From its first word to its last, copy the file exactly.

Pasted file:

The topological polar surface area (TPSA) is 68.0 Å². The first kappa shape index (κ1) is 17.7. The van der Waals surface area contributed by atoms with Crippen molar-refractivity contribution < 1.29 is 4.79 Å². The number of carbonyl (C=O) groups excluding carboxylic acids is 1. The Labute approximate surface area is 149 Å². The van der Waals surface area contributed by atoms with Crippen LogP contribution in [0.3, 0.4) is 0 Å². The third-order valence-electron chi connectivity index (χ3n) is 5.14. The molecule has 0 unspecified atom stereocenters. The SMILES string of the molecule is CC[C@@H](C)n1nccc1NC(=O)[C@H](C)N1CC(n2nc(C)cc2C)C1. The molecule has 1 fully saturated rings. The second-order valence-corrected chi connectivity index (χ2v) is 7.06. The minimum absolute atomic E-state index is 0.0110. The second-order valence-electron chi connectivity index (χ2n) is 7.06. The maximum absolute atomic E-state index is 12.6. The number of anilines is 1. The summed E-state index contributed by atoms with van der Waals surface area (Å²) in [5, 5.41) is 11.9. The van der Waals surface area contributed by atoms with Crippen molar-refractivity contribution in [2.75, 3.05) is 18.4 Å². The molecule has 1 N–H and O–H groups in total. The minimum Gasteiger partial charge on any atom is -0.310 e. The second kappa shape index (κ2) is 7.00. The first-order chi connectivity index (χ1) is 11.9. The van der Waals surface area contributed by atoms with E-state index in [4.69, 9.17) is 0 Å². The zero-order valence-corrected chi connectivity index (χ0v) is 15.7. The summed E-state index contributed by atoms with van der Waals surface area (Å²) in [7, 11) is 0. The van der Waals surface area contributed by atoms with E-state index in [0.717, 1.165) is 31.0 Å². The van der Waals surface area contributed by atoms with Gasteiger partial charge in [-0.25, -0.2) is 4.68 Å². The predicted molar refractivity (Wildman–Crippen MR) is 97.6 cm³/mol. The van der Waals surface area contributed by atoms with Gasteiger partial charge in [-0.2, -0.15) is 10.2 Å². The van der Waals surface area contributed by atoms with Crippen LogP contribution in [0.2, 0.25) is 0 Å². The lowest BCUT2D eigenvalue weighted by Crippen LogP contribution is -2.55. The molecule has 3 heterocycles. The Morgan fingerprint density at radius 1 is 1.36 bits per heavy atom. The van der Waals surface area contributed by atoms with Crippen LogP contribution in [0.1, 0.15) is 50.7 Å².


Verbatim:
The topological polar surface area (TPSA) is 68.0 Å². The first kappa shape index (κ1) is 17.7. The van der Waals surface area contributed by atoms with Crippen molar-refractivity contribution < 1.29 is 4.79 Å². The number of carbonyl (C=O) groups excluding carboxylic acids is 1. The Labute approximate surface area is 149 Å². The van der Waals surface area contributed by atoms with Crippen LogP contribution in [0.3, 0.4) is 0 Å². The third-order valence-electron chi connectivity index (χ3n) is 5.14. The molecule has 0 unspecified atom stereocenters. The SMILES string of the molecule is CC[C@@H](C)n1nccc1NC(=O)[C@H](C)N1CC(n2nc(C)cc2C)C1. The molecule has 1 fully saturated rings. The second-order valence-corrected chi connectivity index (χ2v) is 7.06. The minimum absolute atomic E-state index is 0.0110. The second-order valence-electron chi connectivity index (χ2n) is 7.06. The maximum absolute atomic E-state index is 12.6. The number of anilines is 1. The summed E-state index contributed by atoms with van der Waals surface area (Å²) in [5, 5.41) is 11.9. The van der Waals surface area contributed by atoms with Crippen molar-refractivity contribution in [2.75, 3.05) is 18.4 Å². The molecule has 1 N–H and O–H groups in total. The minimum Gasteiger partial charge on any atom is -0.310 e. The second kappa shape index (κ2) is 7.00. The first-order chi connectivity index (χ1) is 11.9. The van der Waals surface area contributed by atoms with E-state index in [4.69, 9.17) is 0 Å². The zero-order valence-corrected chi connectivity index (χ0v) is 15.7. The summed E-state index contributed by atoms with van der Waals surface area (Å²) in [7, 11) is 0. The van der Waals surface area contributed by atoms with E-state index in [0.717, 1.165) is 31.0 Å². The van der Waals surface area contributed by atoms with Gasteiger partial charge in [-0.25, -0.2) is 4.68 Å². The predicted molar refractivity (Wildman–Crippen MR) is 97.6 cm³/mol. The van der Waals surface area contributed by atoms with Gasteiger partial charge in [-0.2, -0.15) is 10.2 Å². The van der Waals surface area contributed by atoms with Crippen LogP contribution in [0.2, 0.25) is 0 Å². The lowest BCUT2D eigenvalue weighted by Crippen LogP contribution is -2.55. The molecule has 3 heterocycles. The Morgan fingerprint density at radius 1 is 1.36 bits per heavy atom. The van der Waals surface area contributed by atoms with Crippen LogP contribution in [0.1, 0.15) is 50.7 Å².